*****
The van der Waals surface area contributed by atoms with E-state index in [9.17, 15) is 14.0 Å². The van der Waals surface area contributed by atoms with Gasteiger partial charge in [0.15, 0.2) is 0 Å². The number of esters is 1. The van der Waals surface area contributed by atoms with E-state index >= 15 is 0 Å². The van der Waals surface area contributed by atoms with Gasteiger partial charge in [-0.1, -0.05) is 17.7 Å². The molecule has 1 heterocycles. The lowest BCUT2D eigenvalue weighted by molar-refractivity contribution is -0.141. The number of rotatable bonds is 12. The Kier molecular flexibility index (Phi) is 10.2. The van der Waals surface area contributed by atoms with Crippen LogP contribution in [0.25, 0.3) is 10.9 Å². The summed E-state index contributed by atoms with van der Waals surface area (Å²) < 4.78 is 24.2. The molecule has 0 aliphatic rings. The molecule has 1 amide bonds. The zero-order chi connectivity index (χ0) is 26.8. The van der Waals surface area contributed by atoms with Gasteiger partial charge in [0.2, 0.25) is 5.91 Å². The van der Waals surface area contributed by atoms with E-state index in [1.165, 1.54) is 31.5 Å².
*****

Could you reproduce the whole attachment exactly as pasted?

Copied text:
The van der Waals surface area contributed by atoms with E-state index in [9.17, 15) is 14.0 Å². The van der Waals surface area contributed by atoms with Gasteiger partial charge in [0.15, 0.2) is 0 Å². The number of esters is 1. The van der Waals surface area contributed by atoms with E-state index >= 15 is 0 Å². The van der Waals surface area contributed by atoms with Gasteiger partial charge in [-0.1, -0.05) is 17.7 Å². The molecule has 1 heterocycles. The lowest BCUT2D eigenvalue weighted by molar-refractivity contribution is -0.141. The number of rotatable bonds is 12. The Kier molecular flexibility index (Phi) is 10.2. The van der Waals surface area contributed by atoms with Crippen LogP contribution in [0.25, 0.3) is 10.9 Å². The summed E-state index contributed by atoms with van der Waals surface area (Å²) < 4.78 is 24.2. The molecule has 0 aliphatic rings. The molecule has 1 amide bonds. The zero-order chi connectivity index (χ0) is 26.8. The van der Waals surface area contributed by atoms with Gasteiger partial charge in [0.2, 0.25) is 5.91 Å². The van der Waals surface area contributed by atoms with E-state index in [1.165, 1.54) is 31.5 Å².